A Critical Analysis of the Proposed EU Regulation on Nature Restoration: Have the Problems Been Resolved?

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Series Details Volume 31, Number 5, Pages 320-333
Publication Date October 2022
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European biodiversity is on a steep decline, in part due to climate change, pollution, overexploitation and changes in land use. In light of this decline, the Habitats Directive, the cornerstone of EU nature conservation law, has been the subject of critique. It can be observed that the Directive suffers from lacklustre (binding) norms on nature restoration – from connectivity restoration to climate change adaptation. However, in June of 2022, the European Commission published a proposal for a Regulation on Nature Restoration, which supplements the existing regimes within EU nature conservation law – and introduces regimes meant to restore biodiversity within the EU.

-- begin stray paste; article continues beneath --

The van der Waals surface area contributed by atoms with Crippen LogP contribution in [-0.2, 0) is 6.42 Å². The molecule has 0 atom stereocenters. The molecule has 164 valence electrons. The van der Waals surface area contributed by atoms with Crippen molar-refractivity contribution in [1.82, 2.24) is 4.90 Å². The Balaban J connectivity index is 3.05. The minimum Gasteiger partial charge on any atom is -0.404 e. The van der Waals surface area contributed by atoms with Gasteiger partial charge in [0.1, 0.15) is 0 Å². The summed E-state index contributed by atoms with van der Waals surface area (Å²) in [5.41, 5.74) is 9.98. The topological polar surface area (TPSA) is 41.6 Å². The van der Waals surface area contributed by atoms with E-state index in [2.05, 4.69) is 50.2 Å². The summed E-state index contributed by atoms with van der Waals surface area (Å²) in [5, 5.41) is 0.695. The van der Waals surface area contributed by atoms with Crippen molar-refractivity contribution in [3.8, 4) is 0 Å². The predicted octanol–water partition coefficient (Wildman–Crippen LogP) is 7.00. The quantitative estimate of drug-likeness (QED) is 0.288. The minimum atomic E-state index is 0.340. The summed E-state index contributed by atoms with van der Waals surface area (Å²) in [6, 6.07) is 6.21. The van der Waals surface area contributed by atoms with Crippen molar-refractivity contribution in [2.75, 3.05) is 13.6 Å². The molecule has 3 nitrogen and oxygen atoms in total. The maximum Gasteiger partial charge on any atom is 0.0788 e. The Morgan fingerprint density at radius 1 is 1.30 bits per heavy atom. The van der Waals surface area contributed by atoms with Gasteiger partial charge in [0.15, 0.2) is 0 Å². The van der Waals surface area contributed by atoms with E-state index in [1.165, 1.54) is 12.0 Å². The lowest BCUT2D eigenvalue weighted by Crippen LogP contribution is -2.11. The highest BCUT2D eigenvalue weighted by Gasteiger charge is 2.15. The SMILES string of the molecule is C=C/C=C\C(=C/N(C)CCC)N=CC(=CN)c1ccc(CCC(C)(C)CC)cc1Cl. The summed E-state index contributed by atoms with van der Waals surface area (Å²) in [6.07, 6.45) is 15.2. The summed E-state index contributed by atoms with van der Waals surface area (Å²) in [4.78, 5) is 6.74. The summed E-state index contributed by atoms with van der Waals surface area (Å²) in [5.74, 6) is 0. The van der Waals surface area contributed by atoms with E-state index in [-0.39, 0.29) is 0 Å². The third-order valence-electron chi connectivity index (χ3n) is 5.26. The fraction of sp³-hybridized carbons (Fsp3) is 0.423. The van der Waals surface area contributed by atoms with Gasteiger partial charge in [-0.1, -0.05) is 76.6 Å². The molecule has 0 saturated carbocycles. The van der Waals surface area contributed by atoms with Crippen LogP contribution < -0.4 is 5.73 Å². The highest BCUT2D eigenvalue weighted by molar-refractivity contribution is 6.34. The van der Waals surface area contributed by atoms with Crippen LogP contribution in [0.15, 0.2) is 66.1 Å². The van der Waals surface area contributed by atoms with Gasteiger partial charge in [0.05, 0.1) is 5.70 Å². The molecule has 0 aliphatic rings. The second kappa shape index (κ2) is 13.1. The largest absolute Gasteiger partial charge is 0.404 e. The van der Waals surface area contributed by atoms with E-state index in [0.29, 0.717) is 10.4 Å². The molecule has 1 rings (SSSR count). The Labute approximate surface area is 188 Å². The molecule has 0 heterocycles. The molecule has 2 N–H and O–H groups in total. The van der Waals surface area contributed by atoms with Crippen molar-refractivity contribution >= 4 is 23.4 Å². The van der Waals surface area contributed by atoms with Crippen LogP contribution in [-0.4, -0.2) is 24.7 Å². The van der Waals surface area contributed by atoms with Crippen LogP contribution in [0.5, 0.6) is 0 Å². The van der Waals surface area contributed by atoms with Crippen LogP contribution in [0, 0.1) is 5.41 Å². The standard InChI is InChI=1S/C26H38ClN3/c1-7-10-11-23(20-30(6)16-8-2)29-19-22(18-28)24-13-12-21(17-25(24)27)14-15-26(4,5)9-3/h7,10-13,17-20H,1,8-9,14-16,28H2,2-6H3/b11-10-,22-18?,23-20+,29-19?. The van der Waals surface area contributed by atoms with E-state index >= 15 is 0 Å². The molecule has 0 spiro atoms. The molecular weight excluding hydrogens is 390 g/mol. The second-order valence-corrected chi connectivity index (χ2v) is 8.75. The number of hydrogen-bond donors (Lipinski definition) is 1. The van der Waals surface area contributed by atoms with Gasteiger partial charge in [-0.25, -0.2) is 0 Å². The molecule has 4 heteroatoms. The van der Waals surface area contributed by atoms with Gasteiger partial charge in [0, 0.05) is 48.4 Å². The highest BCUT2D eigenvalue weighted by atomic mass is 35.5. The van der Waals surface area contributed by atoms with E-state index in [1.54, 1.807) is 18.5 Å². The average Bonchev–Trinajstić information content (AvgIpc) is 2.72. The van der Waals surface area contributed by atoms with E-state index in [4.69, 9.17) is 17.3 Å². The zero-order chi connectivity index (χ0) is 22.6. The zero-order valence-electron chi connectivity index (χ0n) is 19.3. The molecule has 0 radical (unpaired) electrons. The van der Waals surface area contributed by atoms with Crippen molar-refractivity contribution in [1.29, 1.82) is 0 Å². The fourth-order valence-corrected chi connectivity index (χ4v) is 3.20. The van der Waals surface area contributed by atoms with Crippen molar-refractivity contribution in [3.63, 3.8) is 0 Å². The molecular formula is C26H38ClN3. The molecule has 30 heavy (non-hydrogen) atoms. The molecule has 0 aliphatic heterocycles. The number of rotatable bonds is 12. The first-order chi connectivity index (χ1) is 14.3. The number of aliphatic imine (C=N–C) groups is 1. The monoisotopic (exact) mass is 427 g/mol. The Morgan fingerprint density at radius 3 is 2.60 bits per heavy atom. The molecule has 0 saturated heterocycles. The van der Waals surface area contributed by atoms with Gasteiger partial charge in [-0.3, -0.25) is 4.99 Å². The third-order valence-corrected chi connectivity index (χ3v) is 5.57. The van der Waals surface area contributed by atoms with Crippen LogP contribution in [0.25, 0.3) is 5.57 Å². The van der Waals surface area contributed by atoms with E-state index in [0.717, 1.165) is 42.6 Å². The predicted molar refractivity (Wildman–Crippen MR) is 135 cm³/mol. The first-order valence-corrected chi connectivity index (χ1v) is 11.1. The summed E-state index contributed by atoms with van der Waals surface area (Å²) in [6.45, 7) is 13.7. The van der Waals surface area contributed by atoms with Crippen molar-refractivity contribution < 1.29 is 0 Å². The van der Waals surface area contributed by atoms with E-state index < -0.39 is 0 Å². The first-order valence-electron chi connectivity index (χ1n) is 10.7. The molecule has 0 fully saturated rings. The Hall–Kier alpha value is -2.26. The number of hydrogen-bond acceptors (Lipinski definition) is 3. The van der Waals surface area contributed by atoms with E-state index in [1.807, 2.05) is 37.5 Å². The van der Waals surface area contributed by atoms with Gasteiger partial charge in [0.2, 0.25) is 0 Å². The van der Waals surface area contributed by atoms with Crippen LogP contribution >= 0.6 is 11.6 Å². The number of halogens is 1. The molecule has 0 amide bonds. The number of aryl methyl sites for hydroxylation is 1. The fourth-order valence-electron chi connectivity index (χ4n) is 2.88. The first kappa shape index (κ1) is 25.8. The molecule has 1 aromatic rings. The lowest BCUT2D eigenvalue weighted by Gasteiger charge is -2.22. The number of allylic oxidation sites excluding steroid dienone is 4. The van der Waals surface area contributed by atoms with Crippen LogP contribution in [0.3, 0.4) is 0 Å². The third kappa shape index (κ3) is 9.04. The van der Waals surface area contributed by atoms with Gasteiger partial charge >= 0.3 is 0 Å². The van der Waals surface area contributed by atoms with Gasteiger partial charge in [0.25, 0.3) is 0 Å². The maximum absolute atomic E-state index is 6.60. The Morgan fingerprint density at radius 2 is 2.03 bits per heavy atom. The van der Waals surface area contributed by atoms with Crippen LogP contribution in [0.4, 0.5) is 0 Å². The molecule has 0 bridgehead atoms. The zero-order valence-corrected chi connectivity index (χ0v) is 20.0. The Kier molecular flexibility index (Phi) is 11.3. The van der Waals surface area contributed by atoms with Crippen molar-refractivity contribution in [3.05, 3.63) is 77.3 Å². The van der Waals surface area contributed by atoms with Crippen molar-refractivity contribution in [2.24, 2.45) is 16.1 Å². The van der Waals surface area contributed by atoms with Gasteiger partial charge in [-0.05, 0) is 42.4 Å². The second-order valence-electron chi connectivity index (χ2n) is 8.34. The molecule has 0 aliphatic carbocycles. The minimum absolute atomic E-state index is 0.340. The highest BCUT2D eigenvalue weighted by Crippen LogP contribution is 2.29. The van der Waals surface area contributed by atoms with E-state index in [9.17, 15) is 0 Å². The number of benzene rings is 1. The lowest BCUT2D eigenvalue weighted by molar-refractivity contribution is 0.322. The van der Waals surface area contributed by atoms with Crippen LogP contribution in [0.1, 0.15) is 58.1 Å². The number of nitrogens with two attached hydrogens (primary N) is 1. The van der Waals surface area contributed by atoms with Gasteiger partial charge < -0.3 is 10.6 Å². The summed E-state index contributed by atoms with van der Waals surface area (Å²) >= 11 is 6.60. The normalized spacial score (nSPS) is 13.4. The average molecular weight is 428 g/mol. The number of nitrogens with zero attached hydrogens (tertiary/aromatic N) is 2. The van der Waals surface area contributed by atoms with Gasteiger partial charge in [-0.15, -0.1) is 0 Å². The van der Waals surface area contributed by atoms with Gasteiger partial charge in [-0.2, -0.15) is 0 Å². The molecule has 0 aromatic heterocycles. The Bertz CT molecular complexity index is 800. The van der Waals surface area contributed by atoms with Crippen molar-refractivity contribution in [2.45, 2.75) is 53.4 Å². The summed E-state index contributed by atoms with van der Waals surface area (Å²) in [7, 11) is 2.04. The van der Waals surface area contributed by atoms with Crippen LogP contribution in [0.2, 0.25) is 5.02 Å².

In turn, this article discusses whether the gaps, weak norms and systematic issues found within the Habitats Directive, related to the restoration of ecosystems, have been sufficiently addressed by this Proposal. It finds that the introduction of specific norms on nature restoration, which are equipped with a historic baseline and subsequent deadlines, do address key gaps within modern- day nature conservation law – whilst taking on a more holistic approach to restoration. However, additional tweaks are still desirable to fully address the gaps within the Habitats Directive as, for example, quantifiable targets for connectivity restoration and the reintroduction of species are still missing. Further questions can be raised regarding the robustness of the overarching target, the mitigation of pollution in natural habitats, and the comprehensiveness and flexibility of its annexes.

Source Link https://doi.org/10.54648/eelr2022021
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